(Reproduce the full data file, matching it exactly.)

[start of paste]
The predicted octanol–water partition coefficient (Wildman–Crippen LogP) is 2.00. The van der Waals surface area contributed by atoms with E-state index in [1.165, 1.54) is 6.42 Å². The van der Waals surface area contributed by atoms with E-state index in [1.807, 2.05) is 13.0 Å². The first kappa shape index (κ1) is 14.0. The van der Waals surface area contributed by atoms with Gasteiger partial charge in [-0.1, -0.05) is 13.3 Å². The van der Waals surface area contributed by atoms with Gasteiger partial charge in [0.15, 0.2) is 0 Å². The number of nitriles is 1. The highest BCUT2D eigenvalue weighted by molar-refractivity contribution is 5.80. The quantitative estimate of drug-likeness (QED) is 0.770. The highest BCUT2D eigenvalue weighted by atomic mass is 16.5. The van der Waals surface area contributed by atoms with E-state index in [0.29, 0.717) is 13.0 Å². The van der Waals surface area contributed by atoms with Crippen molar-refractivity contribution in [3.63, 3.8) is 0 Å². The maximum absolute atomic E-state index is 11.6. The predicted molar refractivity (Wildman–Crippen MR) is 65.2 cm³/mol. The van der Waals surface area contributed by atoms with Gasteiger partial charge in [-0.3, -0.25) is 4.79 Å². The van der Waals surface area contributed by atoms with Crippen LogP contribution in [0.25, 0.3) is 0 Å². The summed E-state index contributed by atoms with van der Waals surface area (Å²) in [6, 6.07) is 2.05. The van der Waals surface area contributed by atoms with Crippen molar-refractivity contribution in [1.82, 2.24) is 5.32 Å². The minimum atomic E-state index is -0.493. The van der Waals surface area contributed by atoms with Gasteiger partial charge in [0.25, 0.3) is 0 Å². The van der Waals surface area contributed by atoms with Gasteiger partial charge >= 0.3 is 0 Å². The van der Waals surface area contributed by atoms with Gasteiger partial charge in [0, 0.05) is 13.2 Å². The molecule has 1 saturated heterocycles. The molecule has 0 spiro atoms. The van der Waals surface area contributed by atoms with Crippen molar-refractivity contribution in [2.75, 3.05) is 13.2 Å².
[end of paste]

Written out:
The predicted octanol–water partition coefficient (Wildman–Crippen LogP) is 2.00. The van der Waals surface area contributed by atoms with E-state index in [1.165, 1.54) is 6.42 Å². The van der Waals surface area contributed by atoms with E-state index in [1.807, 2.05) is 13.0 Å². The first kappa shape index (κ1) is 14.0. The van der Waals surface area contributed by atoms with Gasteiger partial charge in [-0.1, -0.05) is 13.3 Å². The van der Waals surface area contributed by atoms with Gasteiger partial charge in [0.15, 0.2) is 0 Å². The number of nitriles is 1. The highest BCUT2D eigenvalue weighted by molar-refractivity contribution is 5.80. The quantitative estimate of drug-likeness (QED) is 0.770. The highest BCUT2D eigenvalue weighted by atomic mass is 16.5. The van der Waals surface area contributed by atoms with E-state index in [0.29, 0.717) is 13.0 Å². The van der Waals surface area contributed by atoms with Crippen molar-refractivity contribution in [3.63, 3.8) is 0 Å². The maximum absolute atomic E-state index is 11.6. The predicted molar refractivity (Wildman–Crippen MR) is 65.2 cm³/mol. The van der Waals surface area contributed by atoms with Gasteiger partial charge in [-0.3, -0.25) is 4.79 Å². The van der Waals surface area contributed by atoms with Crippen LogP contribution in [0.25, 0.3) is 0 Å². The summed E-state index contributed by atoms with van der Waals surface area (Å²) in [6, 6.07) is 2.05. The van der Waals surface area contributed by atoms with Crippen molar-refractivity contribution in [1.82, 2.24) is 5.32 Å². The minimum atomic E-state index is -0.493. The van der Waals surface area contributed by atoms with Gasteiger partial charge in [0.25, 0.3) is 0 Å². The van der Waals surface area contributed by atoms with Gasteiger partial charge >= 0.3 is 0 Å². The van der Waals surface area contributed by atoms with Gasteiger partial charge in [0, 0.05) is 13.2 Å². The molecule has 1 saturated heterocycles. The molecule has 0 spiro atoms. The van der Waals surface area contributed by atoms with Crippen molar-refractivity contribution in [2.75, 3.05) is 13.2 Å².